This book is the story of Maggie and Elodie, but also the chilling story of so many Quebec children who were abused at the hands of nuns and priests when they had no one to advocate for them. Goodman handles this heartbreaking topic with grace and skill. The heartbreaking exists alongside the heartwarming here, and rather than seek to "solve" this dark moment in Canadian history or gloss over it, Goodman unpacks it and sits with it, looking for hope amidst the ruins. The result is beautiful and at times breathtaking.

    This is the story of a girl, of love, and of family. If you are a Canadian reader trying to read more Canadian books; this one is for you. If you want to learn more about one of the darker periods about Canadian history, but still leave the novel feeling hopeful; this one is for you. If you are a fan of historical fiction, sweeping family epics, or a beautifully written page turner that will rip your heart in two and then melt it back together; this one is for you. The heart wrenching beauty of this novel is not one that is easily done justice in a review: I suggest you go see for yourself.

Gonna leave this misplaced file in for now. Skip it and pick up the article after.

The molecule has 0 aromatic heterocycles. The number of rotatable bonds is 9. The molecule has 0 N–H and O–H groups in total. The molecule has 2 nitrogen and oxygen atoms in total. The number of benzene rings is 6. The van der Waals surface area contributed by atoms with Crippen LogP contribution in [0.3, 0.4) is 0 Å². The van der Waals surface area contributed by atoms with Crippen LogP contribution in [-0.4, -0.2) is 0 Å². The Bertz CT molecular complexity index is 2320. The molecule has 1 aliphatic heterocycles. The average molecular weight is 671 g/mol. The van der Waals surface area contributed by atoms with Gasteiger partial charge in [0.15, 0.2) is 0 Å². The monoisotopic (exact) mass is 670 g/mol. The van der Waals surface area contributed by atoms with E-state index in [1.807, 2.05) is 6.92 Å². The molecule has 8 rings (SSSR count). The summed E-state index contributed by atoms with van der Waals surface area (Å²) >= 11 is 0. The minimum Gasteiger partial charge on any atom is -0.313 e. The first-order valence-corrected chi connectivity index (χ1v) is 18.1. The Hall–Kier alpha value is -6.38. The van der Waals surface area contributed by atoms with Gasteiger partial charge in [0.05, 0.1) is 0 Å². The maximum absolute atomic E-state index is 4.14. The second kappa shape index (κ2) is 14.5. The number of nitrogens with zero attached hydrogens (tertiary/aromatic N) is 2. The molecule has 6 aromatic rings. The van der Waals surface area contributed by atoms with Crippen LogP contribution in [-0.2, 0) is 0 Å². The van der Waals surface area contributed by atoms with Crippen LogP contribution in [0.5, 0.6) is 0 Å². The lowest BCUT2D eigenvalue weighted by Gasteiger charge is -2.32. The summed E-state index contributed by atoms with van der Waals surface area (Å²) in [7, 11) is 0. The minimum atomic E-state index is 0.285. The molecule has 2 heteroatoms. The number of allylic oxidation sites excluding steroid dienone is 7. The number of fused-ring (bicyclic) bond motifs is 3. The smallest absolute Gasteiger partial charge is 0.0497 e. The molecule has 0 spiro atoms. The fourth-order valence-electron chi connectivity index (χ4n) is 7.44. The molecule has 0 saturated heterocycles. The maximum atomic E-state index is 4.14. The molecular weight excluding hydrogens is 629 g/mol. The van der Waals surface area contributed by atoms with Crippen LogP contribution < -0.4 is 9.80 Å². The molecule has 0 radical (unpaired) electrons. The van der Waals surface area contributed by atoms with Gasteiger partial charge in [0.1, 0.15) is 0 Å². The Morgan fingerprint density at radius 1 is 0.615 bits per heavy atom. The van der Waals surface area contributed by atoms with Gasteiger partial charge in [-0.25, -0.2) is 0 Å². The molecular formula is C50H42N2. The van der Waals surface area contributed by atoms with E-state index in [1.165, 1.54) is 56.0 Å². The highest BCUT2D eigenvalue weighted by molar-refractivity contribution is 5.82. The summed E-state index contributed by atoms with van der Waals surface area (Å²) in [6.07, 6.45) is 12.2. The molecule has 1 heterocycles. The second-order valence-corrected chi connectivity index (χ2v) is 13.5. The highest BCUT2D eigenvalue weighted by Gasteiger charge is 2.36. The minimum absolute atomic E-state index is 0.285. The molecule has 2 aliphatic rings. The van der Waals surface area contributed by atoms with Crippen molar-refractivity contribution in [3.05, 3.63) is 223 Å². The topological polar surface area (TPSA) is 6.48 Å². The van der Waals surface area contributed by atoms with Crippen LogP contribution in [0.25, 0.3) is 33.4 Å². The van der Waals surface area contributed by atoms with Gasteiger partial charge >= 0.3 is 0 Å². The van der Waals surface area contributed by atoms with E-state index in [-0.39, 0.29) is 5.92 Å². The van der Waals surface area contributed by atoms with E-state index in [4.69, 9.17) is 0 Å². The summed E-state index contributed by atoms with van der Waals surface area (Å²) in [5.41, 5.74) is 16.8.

My father's mother was raised in a convent by the Grey Nuns in 1940s and 1950s Montreal, first because her mother came to Montreal as a single mother with two young children in the '30s, and then because her mother remarried and my grandma was to get an education. She used to tell us stories about summers spent at the farm (the children were not allowed to go home over summer break) and that the nuns were "not nice sometimes." Now, when I have the knowledge to read between the lines of some of those statements, and even guess at what she went through, my grandmother suffers from Alzheimers and I am not able to get the real story from her. It is highly possible that my grandmother was one of the lucky ones and that the nuns were simply unkind sometimes and not abusive, but I will never really know the whole story. For many others, the story did not have nearly as happy an ending as my grandmother's did. My thanks to Joanna Goodman for returning a piece of my family puzzle to me, even if the edges are a bit frayed and murky.